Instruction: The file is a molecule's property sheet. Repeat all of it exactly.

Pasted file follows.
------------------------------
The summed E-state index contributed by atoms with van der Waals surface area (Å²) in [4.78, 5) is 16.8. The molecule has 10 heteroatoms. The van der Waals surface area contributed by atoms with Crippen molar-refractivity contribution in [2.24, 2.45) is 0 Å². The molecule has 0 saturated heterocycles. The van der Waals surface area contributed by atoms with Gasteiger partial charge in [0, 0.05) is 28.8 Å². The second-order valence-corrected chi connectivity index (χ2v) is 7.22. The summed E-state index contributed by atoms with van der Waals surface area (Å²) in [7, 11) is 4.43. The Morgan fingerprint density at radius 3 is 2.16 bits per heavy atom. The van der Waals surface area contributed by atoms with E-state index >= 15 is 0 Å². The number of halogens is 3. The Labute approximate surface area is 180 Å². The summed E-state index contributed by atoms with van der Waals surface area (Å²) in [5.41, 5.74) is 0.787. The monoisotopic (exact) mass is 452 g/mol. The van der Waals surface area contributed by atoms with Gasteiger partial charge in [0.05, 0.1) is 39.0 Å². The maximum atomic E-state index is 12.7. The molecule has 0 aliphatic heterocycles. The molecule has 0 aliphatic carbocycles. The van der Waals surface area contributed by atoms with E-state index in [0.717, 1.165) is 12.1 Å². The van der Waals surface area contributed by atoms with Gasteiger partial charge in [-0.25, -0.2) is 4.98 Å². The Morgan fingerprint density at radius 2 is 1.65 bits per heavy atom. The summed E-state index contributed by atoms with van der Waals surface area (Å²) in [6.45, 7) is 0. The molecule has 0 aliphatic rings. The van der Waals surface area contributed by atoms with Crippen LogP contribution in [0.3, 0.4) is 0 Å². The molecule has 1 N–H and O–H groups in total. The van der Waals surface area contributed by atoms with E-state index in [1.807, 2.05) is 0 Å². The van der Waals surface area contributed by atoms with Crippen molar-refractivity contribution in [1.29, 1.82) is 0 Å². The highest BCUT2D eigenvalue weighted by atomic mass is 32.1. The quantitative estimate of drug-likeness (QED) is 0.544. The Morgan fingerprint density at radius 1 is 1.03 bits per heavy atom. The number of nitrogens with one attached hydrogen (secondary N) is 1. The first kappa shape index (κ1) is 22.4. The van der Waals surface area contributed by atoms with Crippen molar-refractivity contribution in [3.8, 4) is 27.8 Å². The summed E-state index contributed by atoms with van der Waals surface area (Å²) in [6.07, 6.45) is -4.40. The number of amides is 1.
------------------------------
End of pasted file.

The summed E-state index contributed by atoms with van der Waals surface area (Å²) in [4.78, 5) is 16.8. The molecule has 10 heteroatoms. The van der Waals surface area contributed by atoms with Crippen molar-refractivity contribution in [2.24, 2.45) is 0 Å². The molecule has 0 saturated heterocycles. The van der Waals surface area contributed by atoms with Gasteiger partial charge in [0, 0.05) is 28.8 Å². The second-order valence-corrected chi connectivity index (χ2v) is 7.22. The summed E-state index contributed by atoms with van der Waals surface area (Å²) in [7, 11) is 4.43. The Morgan fingerprint density at radius 3 is 2.16 bits per heavy atom. The van der Waals surface area contributed by atoms with E-state index >= 15 is 0 Å². The number of halogens is 3. The Labute approximate surface area is 180 Å². The summed E-state index contributed by atoms with van der Waals surface area (Å²) in [5.41, 5.74) is 0.787. The monoisotopic (exact) mass is 452 g/mol. The van der Waals surface area contributed by atoms with Gasteiger partial charge in [0.05, 0.1) is 39.0 Å². The maximum atomic E-state index is 12.7. The molecule has 0 aliphatic heterocycles. The molecule has 0 aliphatic carbocycles. The van der Waals surface area contributed by atoms with E-state index in [0.717, 1.165) is 12.1 Å². The van der Waals surface area contributed by atoms with Gasteiger partial charge in [-0.25, -0.2) is 4.98 Å². The Morgan fingerprint density at radius 2 is 1.65 bits per heavy atom. The summed E-state index contributed by atoms with van der Waals surface area (Å²) in [6.45, 7) is 0. The molecule has 0 aliphatic rings. The van der Waals surface area contributed by atoms with Crippen LogP contribution in [0.3, 0.4) is 0 Å². The molecule has 1 N–H and O–H groups in total. The van der Waals surface area contributed by atoms with E-state index in [1.807, 2.05) is 0 Å². The van der Waals surface area contributed by atoms with Crippen molar-refractivity contribution in [1.29, 1.82) is 0 Å². The highest BCUT2D eigenvalue weighted by atomic mass is 32.1. The quantitative estimate of drug-likeness (QED) is 0.544. The Morgan fingerprint density at radius 1 is 1.03 bits per heavy atom. The number of nitrogens with one attached hydrogen (secondary N) is 1. The first kappa shape index (κ1) is 22.4. The van der Waals surface area contributed by atoms with Crippen molar-refractivity contribution in [3.8, 4) is 27.8 Å². The summed E-state index contributed by atoms with van der Waals surface area (Å²) in [6.07, 6.45) is -4.40. The number of amides is 1.